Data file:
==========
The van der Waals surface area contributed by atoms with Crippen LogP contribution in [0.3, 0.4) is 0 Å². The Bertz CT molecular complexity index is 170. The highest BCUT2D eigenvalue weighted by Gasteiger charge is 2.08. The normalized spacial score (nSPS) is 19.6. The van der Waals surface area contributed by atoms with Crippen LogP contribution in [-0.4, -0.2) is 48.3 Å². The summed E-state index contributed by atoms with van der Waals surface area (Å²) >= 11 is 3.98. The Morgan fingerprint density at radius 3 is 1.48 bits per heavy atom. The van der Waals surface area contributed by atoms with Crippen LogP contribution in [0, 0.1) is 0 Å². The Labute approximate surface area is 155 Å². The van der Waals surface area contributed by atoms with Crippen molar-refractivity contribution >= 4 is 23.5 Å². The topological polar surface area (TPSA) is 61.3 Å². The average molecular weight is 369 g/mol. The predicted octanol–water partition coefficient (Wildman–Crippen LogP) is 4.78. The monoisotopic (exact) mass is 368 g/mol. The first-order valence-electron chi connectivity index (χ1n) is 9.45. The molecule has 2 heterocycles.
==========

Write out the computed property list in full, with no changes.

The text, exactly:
The van der Waals surface area contributed by atoms with Crippen LogP contribution in [0.3, 0.4) is 0 Å². The Bertz CT molecular complexity index is 170. The highest BCUT2D eigenvalue weighted by Gasteiger charge is 2.08. The normalized spacial score (nSPS) is 19.6. The van der Waals surface area contributed by atoms with Crippen LogP contribution in [-0.4, -0.2) is 48.3 Å². The summed E-state index contributed by atoms with van der Waals surface area (Å²) >= 11 is 3.98. The Morgan fingerprint density at radius 3 is 1.48 bits per heavy atom. The van der Waals surface area contributed by atoms with Crippen LogP contribution in [0, 0.1) is 0 Å². The Labute approximate surface area is 155 Å². The van der Waals surface area contributed by atoms with Crippen molar-refractivity contribution >= 4 is 23.5 Å². The topological polar surface area (TPSA) is 61.3 Å². The average molecular weight is 369 g/mol. The predicted octanol–water partition coefficient (Wildman–Crippen LogP) is 4.78. The monoisotopic (exact) mass is 368 g/mol. The first-order valence-electron chi connectivity index (χ1n) is 9.45. The molecule has 2 heterocycles.